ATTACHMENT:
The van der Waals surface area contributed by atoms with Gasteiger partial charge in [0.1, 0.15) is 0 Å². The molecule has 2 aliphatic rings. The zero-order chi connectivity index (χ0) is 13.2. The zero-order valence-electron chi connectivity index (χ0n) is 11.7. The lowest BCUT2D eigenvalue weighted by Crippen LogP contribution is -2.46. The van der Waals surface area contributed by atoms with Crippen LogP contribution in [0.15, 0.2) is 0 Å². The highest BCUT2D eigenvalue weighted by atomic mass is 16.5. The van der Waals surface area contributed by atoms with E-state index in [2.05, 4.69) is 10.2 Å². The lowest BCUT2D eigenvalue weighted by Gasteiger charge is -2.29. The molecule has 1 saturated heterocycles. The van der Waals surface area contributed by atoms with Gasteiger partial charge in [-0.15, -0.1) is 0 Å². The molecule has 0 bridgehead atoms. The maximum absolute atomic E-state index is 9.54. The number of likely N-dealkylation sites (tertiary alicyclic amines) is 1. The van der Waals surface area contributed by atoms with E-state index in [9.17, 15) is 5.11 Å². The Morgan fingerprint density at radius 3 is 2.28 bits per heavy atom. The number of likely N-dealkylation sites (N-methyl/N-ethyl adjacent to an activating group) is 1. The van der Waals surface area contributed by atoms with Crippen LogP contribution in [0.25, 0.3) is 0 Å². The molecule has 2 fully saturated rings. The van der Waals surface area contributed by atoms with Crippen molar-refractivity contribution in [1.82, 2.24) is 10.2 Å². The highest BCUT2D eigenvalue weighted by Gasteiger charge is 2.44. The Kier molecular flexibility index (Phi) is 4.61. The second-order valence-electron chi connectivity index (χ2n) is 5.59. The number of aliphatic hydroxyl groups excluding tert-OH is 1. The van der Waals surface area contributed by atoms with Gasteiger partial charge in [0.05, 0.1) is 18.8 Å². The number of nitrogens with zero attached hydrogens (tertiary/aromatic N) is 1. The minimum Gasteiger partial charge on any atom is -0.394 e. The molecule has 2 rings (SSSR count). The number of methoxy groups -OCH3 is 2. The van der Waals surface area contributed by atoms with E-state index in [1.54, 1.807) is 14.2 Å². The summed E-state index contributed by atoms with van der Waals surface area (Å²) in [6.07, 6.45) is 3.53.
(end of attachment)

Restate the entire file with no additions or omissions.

The van der Waals surface area contributed by atoms with Gasteiger partial charge in [0.1, 0.15) is 0 Å². The molecule has 2 aliphatic rings. The zero-order chi connectivity index (χ0) is 13.2. The zero-order valence-electron chi connectivity index (χ0n) is 11.7. The lowest BCUT2D eigenvalue weighted by Crippen LogP contribution is -2.46. The van der Waals surface area contributed by atoms with Crippen LogP contribution in [0.15, 0.2) is 0 Å². The highest BCUT2D eigenvalue weighted by atomic mass is 16.5. The van der Waals surface area contributed by atoms with E-state index in [2.05, 4.69) is 10.2 Å². The lowest BCUT2D eigenvalue weighted by Gasteiger charge is -2.29. The molecule has 1 saturated heterocycles. The van der Waals surface area contributed by atoms with Gasteiger partial charge in [-0.15, -0.1) is 0 Å². The molecule has 0 bridgehead atoms. The maximum absolute atomic E-state index is 9.54. The number of likely N-dealkylation sites (tertiary alicyclic amines) is 1. The van der Waals surface area contributed by atoms with E-state index in [9.17, 15) is 5.11 Å². The Morgan fingerprint density at radius 3 is 2.28 bits per heavy atom. The number of likely N-dealkylation sites (N-methyl/N-ethyl adjacent to an activating group) is 1. The van der Waals surface area contributed by atoms with Crippen LogP contribution in [0.25, 0.3) is 0 Å². The molecule has 2 fully saturated rings. The van der Waals surface area contributed by atoms with Crippen molar-refractivity contribution in [1.82, 2.24) is 10.2 Å². The highest BCUT2D eigenvalue weighted by Gasteiger charge is 2.44. The Kier molecular flexibility index (Phi) is 4.61. The second-order valence-electron chi connectivity index (χ2n) is 5.59. The number of aliphatic hydroxyl groups excluding tert-OH is 1. The van der Waals surface area contributed by atoms with Gasteiger partial charge in [0.05, 0.1) is 18.8 Å². The number of nitrogens with zero attached hydrogens (tertiary/aromatic N) is 1. The minimum Gasteiger partial charge on any atom is -0.394 e. The molecule has 2 rings (SSSR count). The number of methoxy groups -OCH3 is 2. The van der Waals surface area contributed by atoms with E-state index in [1.54, 1.807) is 14.2 Å². The summed E-state index contributed by atoms with van der Waals surface area (Å²) in [6.07, 6.45) is 3.53.